Principles of stellar Evolution and Nucleosynthesis.

Stellar nucleosynthesis of the elements up to iron has involved exothermic nuclear fusion reactions. During supernova nucleosynthesis, the heavier elements are created through endothermic reactions involving primarily neutron capture and to a lesser degree proton capture. When a star undergoes a supernova explosion, a high concentration of neutrons, called the neutron flux, will be emitted. The entire process of neutron capture during supernova nucleosynthesis is called the r-process and occurs at extremely high temperatures in a matter of seconds. The elements synthesized during this process are formed by a rapid absorption of neutrons producing the neutron rich isotopes of the heavier elements up to mass number 254. Highly unstable isotopes are produced during this process since the rate of neutron capture is greater than that of b-decay. These unstable radioactive nuclides will eventually decay into stable isotopes. The proton capture p-process, is believed to be responsible for the synthesis of approximately thirty to thirty-six proton rich elements which are heavier than iron. These elements cannot be synthesized by either the s-process or r-process. Because of the problems associated with overcoming very high Coulomb barrier forces, the p-process is believed to be a relatively minor process that requires extremely high temperatures (20, 21, 22, 23).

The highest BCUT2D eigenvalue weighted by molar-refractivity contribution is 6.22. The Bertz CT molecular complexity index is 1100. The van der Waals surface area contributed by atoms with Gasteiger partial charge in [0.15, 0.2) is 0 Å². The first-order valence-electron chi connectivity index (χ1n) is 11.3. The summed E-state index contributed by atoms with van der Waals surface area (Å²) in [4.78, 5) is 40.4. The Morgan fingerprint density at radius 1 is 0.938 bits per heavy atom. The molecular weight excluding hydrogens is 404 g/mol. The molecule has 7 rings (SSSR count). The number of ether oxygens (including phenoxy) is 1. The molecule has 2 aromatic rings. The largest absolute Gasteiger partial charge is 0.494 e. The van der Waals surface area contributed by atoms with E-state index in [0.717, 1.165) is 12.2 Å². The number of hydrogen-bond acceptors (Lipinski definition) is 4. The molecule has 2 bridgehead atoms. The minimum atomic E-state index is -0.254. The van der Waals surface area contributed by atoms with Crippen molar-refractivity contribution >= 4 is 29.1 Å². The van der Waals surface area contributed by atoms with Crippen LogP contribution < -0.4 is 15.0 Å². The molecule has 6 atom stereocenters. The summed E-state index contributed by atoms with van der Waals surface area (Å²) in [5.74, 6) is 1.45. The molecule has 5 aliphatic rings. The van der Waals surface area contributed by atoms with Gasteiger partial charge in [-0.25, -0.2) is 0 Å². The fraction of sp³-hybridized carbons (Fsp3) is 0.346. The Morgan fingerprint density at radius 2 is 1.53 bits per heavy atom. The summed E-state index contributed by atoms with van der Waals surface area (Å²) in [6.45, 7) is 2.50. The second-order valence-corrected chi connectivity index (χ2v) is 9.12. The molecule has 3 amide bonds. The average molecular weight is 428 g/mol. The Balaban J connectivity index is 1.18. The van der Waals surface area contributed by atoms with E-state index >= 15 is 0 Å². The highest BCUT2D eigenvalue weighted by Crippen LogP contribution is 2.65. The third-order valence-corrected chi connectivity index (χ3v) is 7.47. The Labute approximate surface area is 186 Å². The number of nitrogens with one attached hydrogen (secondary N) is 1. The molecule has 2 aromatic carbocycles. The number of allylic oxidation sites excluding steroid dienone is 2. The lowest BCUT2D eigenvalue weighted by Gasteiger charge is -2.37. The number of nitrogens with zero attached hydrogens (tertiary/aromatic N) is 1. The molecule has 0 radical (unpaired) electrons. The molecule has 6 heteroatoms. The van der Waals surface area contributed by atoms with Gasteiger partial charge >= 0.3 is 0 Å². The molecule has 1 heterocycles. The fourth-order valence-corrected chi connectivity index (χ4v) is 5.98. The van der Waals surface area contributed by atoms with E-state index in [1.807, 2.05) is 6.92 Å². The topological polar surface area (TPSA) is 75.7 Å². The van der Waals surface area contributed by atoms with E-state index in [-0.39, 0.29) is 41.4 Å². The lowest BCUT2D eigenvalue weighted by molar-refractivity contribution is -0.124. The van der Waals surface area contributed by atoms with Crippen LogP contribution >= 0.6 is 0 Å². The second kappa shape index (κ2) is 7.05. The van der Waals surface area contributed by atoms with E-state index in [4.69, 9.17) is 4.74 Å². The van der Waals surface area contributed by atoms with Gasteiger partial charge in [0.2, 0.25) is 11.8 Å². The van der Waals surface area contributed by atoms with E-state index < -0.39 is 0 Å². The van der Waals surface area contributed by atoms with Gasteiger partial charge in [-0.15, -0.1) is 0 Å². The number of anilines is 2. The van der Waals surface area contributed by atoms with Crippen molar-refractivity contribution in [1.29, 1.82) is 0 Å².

Principles of stellar Evolution and Nucleosynthesis

Hans Bethe in 1939 considered two methods by which energy was produced in stars. These two methods were the proton-proton (PP) chain and the carbon-nitrogen-oxygen (CNO) cycle. The proton-proton chain actually involves three different sets of nuclear reactions and requires temperatures in excess of 10 MK. The PPI process takes place at temperatures between 10 MK to 14 MK. The temperature requirements for PPII are between 14 MK and 23 MK. For temperatures above 23 MK, PPIII reactions occur. The elements produced by way of the PP chain include 3He, 4He, 7Be, 7Li, and 8B. Fred Hoyle later proposed a mechanism by which nuclear fusion reactions would be able to synthesize the elements from carbon to iron in stars. It was the 1957 review article by Burbridge, Burbridge, Fowler, and Hoyle that laid the framework for stellar nucleosynthesis. In that paper they outlined eight processes by which stellar nucleosynthesis could take place from hydrogen. Without going into the details, they included: converting hydrogen to helium, burning helium to carbon, oxygen, and neon, the capture of alpha particles, the equilibrium e-process, the slow s-process of neutron capture, the rapid r-process of neutron capture, the proton capture p-process, and an unknown x-process. Since then, the most important stellar nucleosynthetic processes appear to be: 1. hydrogen burning which involves the proton-proton chain and the CNO cycle, 2. helium burning involving both the alpha and triple alpha processes, and 3. the burning of heavier elements including carbon, neon, oxygen, and silicon.